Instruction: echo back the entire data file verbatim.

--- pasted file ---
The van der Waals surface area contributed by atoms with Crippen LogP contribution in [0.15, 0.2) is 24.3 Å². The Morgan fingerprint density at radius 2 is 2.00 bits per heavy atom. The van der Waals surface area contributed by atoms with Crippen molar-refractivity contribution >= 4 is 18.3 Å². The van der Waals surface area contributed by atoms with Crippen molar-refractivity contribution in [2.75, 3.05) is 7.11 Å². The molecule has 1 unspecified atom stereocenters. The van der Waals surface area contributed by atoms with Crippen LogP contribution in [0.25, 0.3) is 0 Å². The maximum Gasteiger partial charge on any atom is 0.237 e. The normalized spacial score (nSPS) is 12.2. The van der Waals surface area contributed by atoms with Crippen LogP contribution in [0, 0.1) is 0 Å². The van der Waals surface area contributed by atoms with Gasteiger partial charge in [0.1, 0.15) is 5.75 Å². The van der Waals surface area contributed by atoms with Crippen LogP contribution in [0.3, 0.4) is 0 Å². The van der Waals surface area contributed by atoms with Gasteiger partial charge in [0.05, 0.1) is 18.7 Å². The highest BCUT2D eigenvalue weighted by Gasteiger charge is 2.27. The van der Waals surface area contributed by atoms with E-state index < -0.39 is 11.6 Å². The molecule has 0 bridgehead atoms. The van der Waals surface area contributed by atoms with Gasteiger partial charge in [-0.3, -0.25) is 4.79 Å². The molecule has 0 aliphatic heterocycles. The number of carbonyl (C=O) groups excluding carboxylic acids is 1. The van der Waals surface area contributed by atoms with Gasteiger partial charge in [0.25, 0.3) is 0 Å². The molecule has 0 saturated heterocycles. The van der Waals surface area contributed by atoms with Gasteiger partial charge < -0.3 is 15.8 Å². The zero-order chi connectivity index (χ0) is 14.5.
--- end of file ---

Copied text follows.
The van der Waals surface area contributed by atoms with Crippen LogP contribution in [0.15, 0.2) is 24.3 Å². The Morgan fingerprint density at radius 2 is 2.00 bits per heavy atom. The van der Waals surface area contributed by atoms with Crippen molar-refractivity contribution >= 4 is 18.3 Å². The van der Waals surface area contributed by atoms with Crippen molar-refractivity contribution in [2.75, 3.05) is 7.11 Å². The molecule has 1 unspecified atom stereocenters. The van der Waals surface area contributed by atoms with Crippen LogP contribution in [0.25, 0.3) is 0 Å². The maximum Gasteiger partial charge on any atom is 0.237 e. The normalized spacial score (nSPS) is 12.2. The van der Waals surface area contributed by atoms with Crippen LogP contribution in [0, 0.1) is 0 Å². The van der Waals surface area contributed by atoms with Gasteiger partial charge in [0.1, 0.15) is 5.75 Å². The van der Waals surface area contributed by atoms with Crippen LogP contribution in [0.3, 0.4) is 0 Å². The van der Waals surface area contributed by atoms with Gasteiger partial charge in [0.05, 0.1) is 18.7 Å². The highest BCUT2D eigenvalue weighted by Gasteiger charge is 2.27. The van der Waals surface area contributed by atoms with E-state index < -0.39 is 11.6 Å². The molecule has 0 bridgehead atoms. The van der Waals surface area contributed by atoms with Gasteiger partial charge in [-0.3, -0.25) is 4.79 Å². The molecule has 0 aliphatic heterocycles. The number of carbonyl (C=O) groups excluding carboxylic acids is 1. The van der Waals surface area contributed by atoms with Gasteiger partial charge in [0.25, 0.3) is 0 Å². The molecule has 0 saturated heterocycles. The van der Waals surface area contributed by atoms with Gasteiger partial charge < -0.3 is 15.8 Å². The zero-order chi connectivity index (χ0) is 14.5.